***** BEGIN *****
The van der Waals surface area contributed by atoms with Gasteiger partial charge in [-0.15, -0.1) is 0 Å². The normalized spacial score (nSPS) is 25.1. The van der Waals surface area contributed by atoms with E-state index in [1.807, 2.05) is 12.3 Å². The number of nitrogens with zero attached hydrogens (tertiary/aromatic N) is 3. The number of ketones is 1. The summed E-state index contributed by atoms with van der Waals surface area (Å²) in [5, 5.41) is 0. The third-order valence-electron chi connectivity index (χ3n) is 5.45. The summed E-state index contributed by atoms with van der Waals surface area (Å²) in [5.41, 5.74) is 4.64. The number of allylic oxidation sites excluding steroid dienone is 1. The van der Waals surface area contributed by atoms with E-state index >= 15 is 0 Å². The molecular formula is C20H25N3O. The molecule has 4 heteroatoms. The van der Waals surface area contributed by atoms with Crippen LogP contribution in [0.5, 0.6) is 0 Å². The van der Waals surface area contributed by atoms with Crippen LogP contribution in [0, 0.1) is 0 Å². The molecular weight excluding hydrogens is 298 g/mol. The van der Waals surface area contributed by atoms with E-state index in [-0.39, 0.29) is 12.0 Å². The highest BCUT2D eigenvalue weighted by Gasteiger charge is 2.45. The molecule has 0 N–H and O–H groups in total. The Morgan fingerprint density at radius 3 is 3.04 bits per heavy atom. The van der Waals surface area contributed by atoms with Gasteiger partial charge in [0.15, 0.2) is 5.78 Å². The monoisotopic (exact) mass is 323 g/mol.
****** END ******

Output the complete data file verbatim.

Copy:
The van der Waals surface area contributed by atoms with Gasteiger partial charge in [-0.15, -0.1) is 0 Å². The normalized spacial score (nSPS) is 25.1. The van der Waals surface area contributed by atoms with E-state index in [1.807, 2.05) is 12.3 Å². The number of nitrogens with zero attached hydrogens (tertiary/aromatic N) is 3. The number of ketones is 1. The summed E-state index contributed by atoms with van der Waals surface area (Å²) in [5, 5.41) is 0. The third-order valence-electron chi connectivity index (χ3n) is 5.45. The summed E-state index contributed by atoms with van der Waals surface area (Å²) in [5.41, 5.74) is 4.64. The number of allylic oxidation sites excluding steroid dienone is 1. The van der Waals surface area contributed by atoms with E-state index >= 15 is 0 Å². The molecular formula is C20H25N3O. The molecule has 4 heteroatoms. The van der Waals surface area contributed by atoms with Crippen LogP contribution in [0.5, 0.6) is 0 Å². The van der Waals surface area contributed by atoms with Crippen LogP contribution in [0, 0.1) is 0 Å². The molecular weight excluding hydrogens is 298 g/mol. The van der Waals surface area contributed by atoms with E-state index in [-0.39, 0.29) is 12.0 Å². The highest BCUT2D eigenvalue weighted by Gasteiger charge is 2.45. The molecule has 0 N–H and O–H groups in total. The Morgan fingerprint density at radius 3 is 3.04 bits per heavy atom. The van der Waals surface area contributed by atoms with Gasteiger partial charge in [0.15, 0.2) is 5.78 Å². The monoisotopic (exact) mass is 323 g/mol.